Remember that one of the design principles of AutoIt is the small, tight interpreter. Every feature of fully compiled language (VB, C++, etc.) that was added to AutoIt would bloat the interpreter. To make this work, for example, every variable used would have to track what context it came from, and that context would have to be checked on every variable reference.

If a project is that big, and that modular, such that it really required that kind of thing... why would you be doing it in AutoIt?

:)


Valuater's AutoIt 1-2-3, Class... Is now in Session!For those who want somebody to write the script for them: RentACoder"Any technology distinguishable from magic is insufficiently advanced." -- Geek's corollary to Clarke's law

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File local means functions can't access it? I wonder if that is by design or mistake?

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Global on the outside of a function

Global is equal to inside function
Local is equal to outside function
Dim is equal to inside function


Local on the outside of a function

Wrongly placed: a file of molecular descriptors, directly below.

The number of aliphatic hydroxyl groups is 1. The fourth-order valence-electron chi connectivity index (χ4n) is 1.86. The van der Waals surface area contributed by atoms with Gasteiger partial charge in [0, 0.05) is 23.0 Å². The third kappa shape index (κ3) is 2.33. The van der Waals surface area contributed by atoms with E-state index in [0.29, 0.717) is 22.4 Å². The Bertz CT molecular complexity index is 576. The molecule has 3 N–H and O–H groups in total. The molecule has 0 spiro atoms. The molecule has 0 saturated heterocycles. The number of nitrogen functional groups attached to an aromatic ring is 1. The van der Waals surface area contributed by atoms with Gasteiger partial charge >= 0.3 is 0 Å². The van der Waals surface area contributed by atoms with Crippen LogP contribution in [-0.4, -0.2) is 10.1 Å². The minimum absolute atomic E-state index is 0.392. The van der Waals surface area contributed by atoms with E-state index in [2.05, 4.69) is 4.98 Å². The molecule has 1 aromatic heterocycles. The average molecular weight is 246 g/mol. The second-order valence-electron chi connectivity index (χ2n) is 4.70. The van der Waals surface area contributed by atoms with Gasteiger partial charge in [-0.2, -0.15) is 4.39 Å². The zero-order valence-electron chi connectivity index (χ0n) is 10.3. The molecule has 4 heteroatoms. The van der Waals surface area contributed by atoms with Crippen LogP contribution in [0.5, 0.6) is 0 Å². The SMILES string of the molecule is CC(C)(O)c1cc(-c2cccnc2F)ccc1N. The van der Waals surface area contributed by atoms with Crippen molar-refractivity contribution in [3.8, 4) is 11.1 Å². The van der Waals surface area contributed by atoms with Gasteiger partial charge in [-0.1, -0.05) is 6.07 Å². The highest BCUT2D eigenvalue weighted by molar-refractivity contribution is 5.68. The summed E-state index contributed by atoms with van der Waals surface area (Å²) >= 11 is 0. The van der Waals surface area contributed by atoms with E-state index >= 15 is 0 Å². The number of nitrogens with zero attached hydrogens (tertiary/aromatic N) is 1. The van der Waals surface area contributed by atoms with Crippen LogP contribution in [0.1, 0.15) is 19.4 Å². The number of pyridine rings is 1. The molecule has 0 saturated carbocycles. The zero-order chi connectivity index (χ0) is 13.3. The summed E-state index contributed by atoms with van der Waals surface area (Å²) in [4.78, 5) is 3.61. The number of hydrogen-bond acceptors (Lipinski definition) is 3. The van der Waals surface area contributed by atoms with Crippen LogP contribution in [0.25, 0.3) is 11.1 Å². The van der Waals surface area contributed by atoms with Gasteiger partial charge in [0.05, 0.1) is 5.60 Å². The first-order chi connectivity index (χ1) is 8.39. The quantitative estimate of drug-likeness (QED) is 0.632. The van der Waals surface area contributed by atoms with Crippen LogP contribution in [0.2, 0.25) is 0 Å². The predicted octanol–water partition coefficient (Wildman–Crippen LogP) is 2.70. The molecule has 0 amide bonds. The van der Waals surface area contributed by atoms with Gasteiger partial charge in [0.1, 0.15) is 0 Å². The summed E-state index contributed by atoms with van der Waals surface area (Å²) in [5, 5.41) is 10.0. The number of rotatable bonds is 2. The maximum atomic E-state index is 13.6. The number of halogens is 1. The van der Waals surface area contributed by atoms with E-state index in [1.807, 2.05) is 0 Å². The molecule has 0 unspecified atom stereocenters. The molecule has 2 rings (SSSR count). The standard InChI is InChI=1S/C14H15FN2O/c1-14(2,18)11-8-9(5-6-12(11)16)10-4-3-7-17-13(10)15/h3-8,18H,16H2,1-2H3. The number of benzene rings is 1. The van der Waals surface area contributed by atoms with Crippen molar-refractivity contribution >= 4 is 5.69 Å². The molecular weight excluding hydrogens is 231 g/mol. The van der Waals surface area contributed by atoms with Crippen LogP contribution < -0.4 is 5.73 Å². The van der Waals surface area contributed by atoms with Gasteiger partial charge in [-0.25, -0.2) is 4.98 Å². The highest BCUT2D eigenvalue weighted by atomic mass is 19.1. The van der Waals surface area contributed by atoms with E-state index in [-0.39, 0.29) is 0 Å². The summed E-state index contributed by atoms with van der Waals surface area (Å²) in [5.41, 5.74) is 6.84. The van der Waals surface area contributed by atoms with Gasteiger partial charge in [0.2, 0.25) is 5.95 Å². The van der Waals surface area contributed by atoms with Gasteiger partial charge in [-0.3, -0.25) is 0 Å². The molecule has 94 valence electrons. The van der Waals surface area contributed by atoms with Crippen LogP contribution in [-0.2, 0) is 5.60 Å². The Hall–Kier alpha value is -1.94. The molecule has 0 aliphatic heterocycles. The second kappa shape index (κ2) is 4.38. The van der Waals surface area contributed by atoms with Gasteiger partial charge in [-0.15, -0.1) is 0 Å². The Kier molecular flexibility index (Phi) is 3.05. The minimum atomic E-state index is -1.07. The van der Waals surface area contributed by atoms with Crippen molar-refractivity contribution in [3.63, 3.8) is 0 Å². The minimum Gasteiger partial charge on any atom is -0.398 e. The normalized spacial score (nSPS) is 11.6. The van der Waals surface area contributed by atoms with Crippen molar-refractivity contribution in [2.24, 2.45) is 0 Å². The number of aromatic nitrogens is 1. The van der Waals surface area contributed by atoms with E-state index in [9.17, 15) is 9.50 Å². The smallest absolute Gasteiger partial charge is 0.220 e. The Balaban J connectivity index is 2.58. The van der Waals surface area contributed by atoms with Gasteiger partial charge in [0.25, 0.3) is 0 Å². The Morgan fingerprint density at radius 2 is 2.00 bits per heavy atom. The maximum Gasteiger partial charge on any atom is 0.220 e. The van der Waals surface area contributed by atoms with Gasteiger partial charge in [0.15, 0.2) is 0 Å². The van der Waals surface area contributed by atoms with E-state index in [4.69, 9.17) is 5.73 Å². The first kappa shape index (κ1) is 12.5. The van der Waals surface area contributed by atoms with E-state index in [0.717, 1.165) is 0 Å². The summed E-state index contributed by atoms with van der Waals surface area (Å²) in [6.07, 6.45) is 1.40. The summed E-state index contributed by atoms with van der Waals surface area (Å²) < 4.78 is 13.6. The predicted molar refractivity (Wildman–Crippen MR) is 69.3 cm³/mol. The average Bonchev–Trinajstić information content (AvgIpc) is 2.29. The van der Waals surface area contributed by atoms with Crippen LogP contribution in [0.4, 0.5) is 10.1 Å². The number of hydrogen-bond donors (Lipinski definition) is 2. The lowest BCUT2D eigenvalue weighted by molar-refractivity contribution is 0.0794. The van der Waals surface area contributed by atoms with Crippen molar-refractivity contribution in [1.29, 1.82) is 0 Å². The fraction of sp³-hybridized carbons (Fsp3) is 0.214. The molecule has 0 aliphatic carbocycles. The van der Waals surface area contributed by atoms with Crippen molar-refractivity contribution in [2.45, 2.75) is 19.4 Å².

Global is equal to inside function
Local is equal to outside function
Dim is equal to inside function


Dim on the outside of a function

Global is equal to inside function
Local is equal to outside function
Dim is equal to inside function

So I would totally disregard the Dim as a useful tool and keep with Global and Local. The thing that intrigues me is that Global shouldn't be used with a UDF because you can openly pass parameters around those not needing any kind of outside functions. You should only need the Local inside the function to carry out the task.

The thing you did was say #include, so it did before executing itself. Now take a look at the code then:

;## Executed Script

;## Included UDF
;   UDF_Secret.au3

#include-once

Local   $Local    = 'Local Secret'
Global  $Global = 'Public Secret'
Dim     $Dim    = 'Dim Secret'

Func _UDF_Func()
    
    ConsoleWrite('@@ UDF : $Local = ' & $Local & @crlf)
    ConsoleWrite('@@ UDF : $Global = ' & $Global & @crlf)
    ConsoleWrite('@@ UDF : $Dim = ' & $Dim & @crlf)
EndFunc

_UDF_Func()

Local   $Local    = 'Hijacked'
Global  $Global = 'Hijacked'
Dim     $Dim    = 'Hijacked'

ConsoleWrite('@@ SCRIPT : $Local = ' & $Local & @crlf)
ConsoleWrite('@@ SCRIPT : $Global = ' & $Global & @crlf)
ConsoleWrite('@@ SCRIPT : $Dim = ' & $Dim & @crlf)

_UDF_Func()oÝ÷ Ù8^*.ë¡×^|Ó~¡Æ¥

The only use I see for Dim something would be inside a function in a UDF and thats the only place. As a users can and should be able to change it back to the way he wants it but not in the UDF.

Sorry for bringing this back even though it is a old topic just wanted to say this stuff for future use


0x576520616C6C206469652C206C697665206C69666520617320696620796F75207765726520696E20746865206C617374207365636F6E642E